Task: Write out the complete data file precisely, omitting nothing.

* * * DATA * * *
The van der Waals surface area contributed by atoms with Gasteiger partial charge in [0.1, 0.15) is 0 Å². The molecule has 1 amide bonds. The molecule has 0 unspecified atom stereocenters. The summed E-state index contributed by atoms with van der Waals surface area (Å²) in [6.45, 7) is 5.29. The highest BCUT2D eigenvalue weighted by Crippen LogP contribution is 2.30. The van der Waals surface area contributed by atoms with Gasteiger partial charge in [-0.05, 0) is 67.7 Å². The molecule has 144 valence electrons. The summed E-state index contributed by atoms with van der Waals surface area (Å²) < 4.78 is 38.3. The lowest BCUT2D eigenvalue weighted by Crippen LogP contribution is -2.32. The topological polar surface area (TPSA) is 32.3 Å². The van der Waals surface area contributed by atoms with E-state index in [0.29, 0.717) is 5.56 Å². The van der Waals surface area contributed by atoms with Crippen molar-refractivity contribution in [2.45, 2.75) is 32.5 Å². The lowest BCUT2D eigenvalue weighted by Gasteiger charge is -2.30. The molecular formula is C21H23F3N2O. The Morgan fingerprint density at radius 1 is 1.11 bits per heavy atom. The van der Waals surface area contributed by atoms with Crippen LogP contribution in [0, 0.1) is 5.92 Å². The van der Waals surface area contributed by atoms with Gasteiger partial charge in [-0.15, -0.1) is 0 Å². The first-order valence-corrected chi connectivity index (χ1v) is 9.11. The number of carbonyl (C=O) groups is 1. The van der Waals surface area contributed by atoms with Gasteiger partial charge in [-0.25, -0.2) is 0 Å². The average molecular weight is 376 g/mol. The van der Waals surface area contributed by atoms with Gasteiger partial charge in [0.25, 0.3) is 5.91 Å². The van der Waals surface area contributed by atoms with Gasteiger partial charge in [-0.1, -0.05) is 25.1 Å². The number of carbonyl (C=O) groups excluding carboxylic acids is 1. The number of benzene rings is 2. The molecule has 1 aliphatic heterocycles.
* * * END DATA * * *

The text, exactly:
The van der Waals surface area contributed by atoms with Gasteiger partial charge in [0.1, 0.15) is 0 Å². The molecule has 1 amide bonds. The molecule has 0 unspecified atom stereocenters. The summed E-state index contributed by atoms with van der Waals surface area (Å²) in [6.45, 7) is 5.29. The highest BCUT2D eigenvalue weighted by Crippen LogP contribution is 2.30. The van der Waals surface area contributed by atoms with Gasteiger partial charge in [-0.05, 0) is 67.7 Å². The molecule has 144 valence electrons. The summed E-state index contributed by atoms with van der Waals surface area (Å²) < 4.78 is 38.3. The lowest BCUT2D eigenvalue weighted by Crippen LogP contribution is -2.32. The topological polar surface area (TPSA) is 32.3 Å². The van der Waals surface area contributed by atoms with E-state index in [0.29, 0.717) is 5.56 Å². The van der Waals surface area contributed by atoms with Crippen molar-refractivity contribution in [2.45, 2.75) is 32.5 Å². The lowest BCUT2D eigenvalue weighted by Gasteiger charge is -2.30. The molecular formula is C21H23F3N2O. The Morgan fingerprint density at radius 1 is 1.11 bits per heavy atom. The van der Waals surface area contributed by atoms with Crippen LogP contribution in [0, 0.1) is 5.92 Å². The van der Waals surface area contributed by atoms with Gasteiger partial charge in [-0.15, -0.1) is 0 Å². The first-order valence-corrected chi connectivity index (χ1v) is 9.11. The number of carbonyl (C=O) groups is 1. The van der Waals surface area contributed by atoms with Gasteiger partial charge in [-0.25, -0.2) is 0 Å². The average molecular weight is 376 g/mol. The van der Waals surface area contributed by atoms with Gasteiger partial charge in [0.25, 0.3) is 5.91 Å². The van der Waals surface area contributed by atoms with Gasteiger partial charge in [-0.1, -0.05) is 25.1 Å². The number of carbonyl (C=O) groups excluding carboxylic acids is 1. The number of benzene rings is 2. The molecule has 1 aliphatic heterocycles.